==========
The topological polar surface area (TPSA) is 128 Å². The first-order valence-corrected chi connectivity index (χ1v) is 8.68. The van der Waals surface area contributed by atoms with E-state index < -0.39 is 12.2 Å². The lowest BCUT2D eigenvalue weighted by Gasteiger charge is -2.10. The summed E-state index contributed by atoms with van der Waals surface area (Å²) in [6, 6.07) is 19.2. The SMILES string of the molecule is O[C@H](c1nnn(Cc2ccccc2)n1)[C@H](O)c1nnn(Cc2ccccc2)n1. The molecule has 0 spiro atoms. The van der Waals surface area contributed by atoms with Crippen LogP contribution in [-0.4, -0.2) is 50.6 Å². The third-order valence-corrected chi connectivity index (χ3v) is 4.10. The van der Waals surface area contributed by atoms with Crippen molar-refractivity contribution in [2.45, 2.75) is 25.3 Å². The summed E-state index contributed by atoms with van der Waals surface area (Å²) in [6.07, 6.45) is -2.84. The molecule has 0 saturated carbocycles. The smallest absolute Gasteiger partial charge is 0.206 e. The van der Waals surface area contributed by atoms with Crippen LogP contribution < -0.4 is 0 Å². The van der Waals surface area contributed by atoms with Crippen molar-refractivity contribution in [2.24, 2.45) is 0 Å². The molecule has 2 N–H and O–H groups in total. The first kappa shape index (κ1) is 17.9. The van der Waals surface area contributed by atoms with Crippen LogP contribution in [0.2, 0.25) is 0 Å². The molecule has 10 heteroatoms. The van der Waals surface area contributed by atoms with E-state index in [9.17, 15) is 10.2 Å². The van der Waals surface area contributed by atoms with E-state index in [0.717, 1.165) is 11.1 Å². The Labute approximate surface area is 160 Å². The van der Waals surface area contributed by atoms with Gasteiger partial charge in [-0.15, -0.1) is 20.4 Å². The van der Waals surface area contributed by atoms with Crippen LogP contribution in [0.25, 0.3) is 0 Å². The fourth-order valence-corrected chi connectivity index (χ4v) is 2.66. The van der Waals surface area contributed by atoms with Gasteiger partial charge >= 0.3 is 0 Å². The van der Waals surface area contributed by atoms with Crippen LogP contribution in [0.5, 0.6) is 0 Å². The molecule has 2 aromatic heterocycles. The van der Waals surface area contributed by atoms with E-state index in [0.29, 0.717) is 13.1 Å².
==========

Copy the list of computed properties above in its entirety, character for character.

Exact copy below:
The topological polar surface area (TPSA) is 128 Å². The first-order valence-corrected chi connectivity index (χ1v) is 8.68. The van der Waals surface area contributed by atoms with E-state index < -0.39 is 12.2 Å². The lowest BCUT2D eigenvalue weighted by Gasteiger charge is -2.10. The summed E-state index contributed by atoms with van der Waals surface area (Å²) in [6, 6.07) is 19.2. The SMILES string of the molecule is O[C@H](c1nnn(Cc2ccccc2)n1)[C@H](O)c1nnn(Cc2ccccc2)n1. The molecule has 0 spiro atoms. The van der Waals surface area contributed by atoms with Crippen LogP contribution in [-0.4, -0.2) is 50.6 Å². The third-order valence-corrected chi connectivity index (χ3v) is 4.10. The van der Waals surface area contributed by atoms with Crippen molar-refractivity contribution in [2.45, 2.75) is 25.3 Å². The summed E-state index contributed by atoms with van der Waals surface area (Å²) in [6.07, 6.45) is -2.84. The molecule has 0 saturated carbocycles. The smallest absolute Gasteiger partial charge is 0.206 e. The van der Waals surface area contributed by atoms with Crippen LogP contribution < -0.4 is 0 Å². The van der Waals surface area contributed by atoms with Crippen molar-refractivity contribution in [2.24, 2.45) is 0 Å². The molecule has 2 N–H and O–H groups in total. The first kappa shape index (κ1) is 17.9. The van der Waals surface area contributed by atoms with Crippen LogP contribution in [0.2, 0.25) is 0 Å². The molecule has 10 heteroatoms. The van der Waals surface area contributed by atoms with E-state index in [9.17, 15) is 10.2 Å². The van der Waals surface area contributed by atoms with E-state index in [0.717, 1.165) is 11.1 Å². The Labute approximate surface area is 160 Å². The van der Waals surface area contributed by atoms with Gasteiger partial charge in [-0.15, -0.1) is 20.4 Å². The van der Waals surface area contributed by atoms with Crippen LogP contribution in [0.25, 0.3) is 0 Å². The fourth-order valence-corrected chi connectivity index (χ4v) is 2.66. The van der Waals surface area contributed by atoms with Gasteiger partial charge >= 0.3 is 0 Å². The van der Waals surface area contributed by atoms with Crippen LogP contribution in [0.5, 0.6) is 0 Å². The molecule has 2 aromatic heterocycles. The van der Waals surface area contributed by atoms with E-state index in [0.29, 0.717) is 13.1 Å².